Kerry Katona’s ex dodges jail time for running cannabis farm from Bolton attic

Reality TV star Kerry Katona’s ex-husband escaped jail yesterday after he admitted running a £50,000 cannabis farm from his attic to pay off his drug debts to Bolton Crown Court.

Ex-taxi driver Mark Croft, 43, was arrested after police raided his three-bedroomed semi-detached home in Bolton, Greater Manchester, on April 3 last year and found 56 plants in the loft.

Officers also found incriminating text messages linking Croft to the onward supply of the drug offering a price of £60 for 10g of cannabis ‘skunk’ weed.

One message Croft received read, ‘sound how long will it take to dry’ and in reply he texted a message saying, ‘weekend should be right’.

Another text request for drugs was met with the reply, ‘I have a few grams of cheese, think 10’, suggesting a reference to cannabis skunk.

Another message was to reference ‘£60’ indicating the price for 10 grams of drugs.

Bolton Crown Court heard the offences took place after Croft lost his luxury life of celebrity, suffered with depression and got into debt with drug dealers when he and Katona, 34, divorced in 2011.

He is currently claiming £71 a week in state benefits and is fighting the former Atomic Kitten singer for custody of their children Heidi, seven, and Maxwell, six, in the family courts.

Yesterday Croft of Over Hulton, near Bolton, admitted producing cannabis but his two year jail term was suspended for two years.

He was also ordered to complete 300 hours unpaid work, and play £210 in costs and a victim surcharge.

IT MUST HAVE BEEN LOVE: Kerry and Mark on reality TV show What’s The Problem?

He will be able to pay the bill off at £10 per week. He is about to enrol on a bricklaying course at a local college.

His counsel, Wayne Jackson, told the hearing in mitigation: “This is a situation where Mr Croft is being used by other people to run an operation.

“Due to the difficulty he has had because of his links to the celebrity culture in the past that pressure from others was brought to bear on him to have those drugs in his house.

“He was being told that this was the way to pay his debts – if not these people were going to the press and the cat would have been out of the bag.”

Mr Jackson added: “He was acting at the behest of other people. They had a hold over him even thought he had ‘a spectacular fall from grace’, being followed from day one with Kerry Katona. He has gone from a lavish lifestyle covered by TV programmes to now living on state benefits.

“He is trying to improve his life but in the background he has this. He deeply regrets being involved in the drug culture and he has given up drugs.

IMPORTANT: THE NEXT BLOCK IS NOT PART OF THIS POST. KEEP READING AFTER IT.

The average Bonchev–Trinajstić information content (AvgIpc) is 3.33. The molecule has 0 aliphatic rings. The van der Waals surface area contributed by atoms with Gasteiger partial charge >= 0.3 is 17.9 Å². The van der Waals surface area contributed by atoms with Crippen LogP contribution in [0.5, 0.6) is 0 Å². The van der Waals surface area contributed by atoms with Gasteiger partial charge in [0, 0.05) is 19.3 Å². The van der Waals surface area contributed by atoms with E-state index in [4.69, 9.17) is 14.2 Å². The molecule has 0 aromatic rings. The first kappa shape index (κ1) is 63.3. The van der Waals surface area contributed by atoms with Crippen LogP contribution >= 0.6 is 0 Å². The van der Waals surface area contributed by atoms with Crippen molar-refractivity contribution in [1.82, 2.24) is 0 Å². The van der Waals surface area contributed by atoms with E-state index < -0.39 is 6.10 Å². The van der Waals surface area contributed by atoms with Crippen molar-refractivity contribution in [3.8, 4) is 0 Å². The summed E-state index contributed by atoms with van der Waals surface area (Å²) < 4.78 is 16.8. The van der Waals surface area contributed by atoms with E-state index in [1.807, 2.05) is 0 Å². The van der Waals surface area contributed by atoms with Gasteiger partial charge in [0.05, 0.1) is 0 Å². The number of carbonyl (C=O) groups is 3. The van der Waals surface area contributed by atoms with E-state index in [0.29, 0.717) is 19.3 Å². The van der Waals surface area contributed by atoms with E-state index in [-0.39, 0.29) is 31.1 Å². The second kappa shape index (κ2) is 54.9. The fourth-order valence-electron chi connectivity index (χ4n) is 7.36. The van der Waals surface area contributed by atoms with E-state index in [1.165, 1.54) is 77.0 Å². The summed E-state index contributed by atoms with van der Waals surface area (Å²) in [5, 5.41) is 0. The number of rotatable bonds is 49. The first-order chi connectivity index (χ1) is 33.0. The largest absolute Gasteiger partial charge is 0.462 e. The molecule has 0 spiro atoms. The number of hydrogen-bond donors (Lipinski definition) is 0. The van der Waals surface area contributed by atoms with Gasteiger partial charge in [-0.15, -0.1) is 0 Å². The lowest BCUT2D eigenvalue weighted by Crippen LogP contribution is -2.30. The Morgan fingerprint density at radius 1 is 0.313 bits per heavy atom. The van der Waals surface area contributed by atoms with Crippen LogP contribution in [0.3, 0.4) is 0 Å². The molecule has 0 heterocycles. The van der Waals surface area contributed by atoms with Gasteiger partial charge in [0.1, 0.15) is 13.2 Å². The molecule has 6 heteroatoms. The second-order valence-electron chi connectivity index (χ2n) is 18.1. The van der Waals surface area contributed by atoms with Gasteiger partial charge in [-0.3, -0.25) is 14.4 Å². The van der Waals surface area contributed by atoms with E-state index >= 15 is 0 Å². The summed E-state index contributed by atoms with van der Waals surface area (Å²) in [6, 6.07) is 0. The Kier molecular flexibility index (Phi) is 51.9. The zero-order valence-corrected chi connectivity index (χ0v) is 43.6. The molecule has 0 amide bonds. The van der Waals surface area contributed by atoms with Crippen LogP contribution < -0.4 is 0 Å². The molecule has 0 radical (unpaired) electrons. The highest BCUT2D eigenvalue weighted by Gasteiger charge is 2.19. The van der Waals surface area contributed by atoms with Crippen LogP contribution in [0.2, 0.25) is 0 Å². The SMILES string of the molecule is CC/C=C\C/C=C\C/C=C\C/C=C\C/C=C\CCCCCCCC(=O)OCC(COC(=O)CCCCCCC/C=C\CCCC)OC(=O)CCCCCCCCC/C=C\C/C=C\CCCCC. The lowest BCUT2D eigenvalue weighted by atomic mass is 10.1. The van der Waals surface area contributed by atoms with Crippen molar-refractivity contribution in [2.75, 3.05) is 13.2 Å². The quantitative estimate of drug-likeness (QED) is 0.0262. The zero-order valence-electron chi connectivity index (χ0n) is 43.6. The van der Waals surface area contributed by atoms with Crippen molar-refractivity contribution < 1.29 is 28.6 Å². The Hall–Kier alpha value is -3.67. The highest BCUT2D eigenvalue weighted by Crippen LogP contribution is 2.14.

“He has a family and he has struggled with the deal that life has thrown at him in the last few years. He is trying his best to overcome these problems. He has managed to stop using drugs.

“He wants to retrain, an apprenticeship has been lined up, and he has children he wants to see.”

Mr Jackson told the judge: “Throw him some sort of lifeline, a lifeline to a man who has struggled for a number of years. There is a man whose life has changed both ways from start to middle to finish in a rollercoaster ride.

“No doubt it will be in the newspapers. No doubt used as a stick to beat him with in family proceedings. I invite you to take a chance with him.”

Earlier Miss Lindsay Thomas, prosecuting, said Croft was at home at the time of the police raid and confessed to officers, ‘it’s in the loft, the cannabis plants’.

They gained access to the loft via a hatch hidden behind a cupboard door and found four distinct growing areas.

In one zone there were 40 mature cannabis plants at a height of 63/64cm. When weighed the 40 plants weighed 2.01kg.

Another area of the loft, zone two, contained seven mature plants, smaller in size at between 61 and 64cm, and weighing 352grams.

There was also another part with five mature plants, which had a weight of 252grams.

The plants were analysed and a yield of 5,234 grams was identified, which at £10 a gram gave a total value of £52,340.

A water irrigation system and suspended artificial lighting was also present as well as an extraction system to masque the smell.

Also seized was a mobile phone which revealed messages asking about the crop.

Miss Thomas said it was accepted Croft was not responsible for setting up the farm, which had been in operation for a week.

Passing sentence the judge, Miss Recorder Abigail Hudson told Croft, said: “You involved yourself for financial gain. There was over £50,000 in your possession.

“You are a man of previous good character, have suffered the breakdown of your marriage. I accept you are a good father and I further accept you have struggled with your health but you did play a significant role.

“I take the view you did have some awareness of the scale of the operation and were motivated by financial rewards. I accept there was some degree of pressure brought to bear upon you by others.

“You have lived a lifestyle which is rapidly changing. I do not underestimate the fluctuations you may have had.

“As you have no previous convictions and no experience of custody. I’m willing to believe and give you the benefit of the doubt, your experience of the courts and criminal justice system will be the last.”

Story via Cavendish Press.

Images courtesy of MTV, via YouTube, and Beacon Radio, with thanks.

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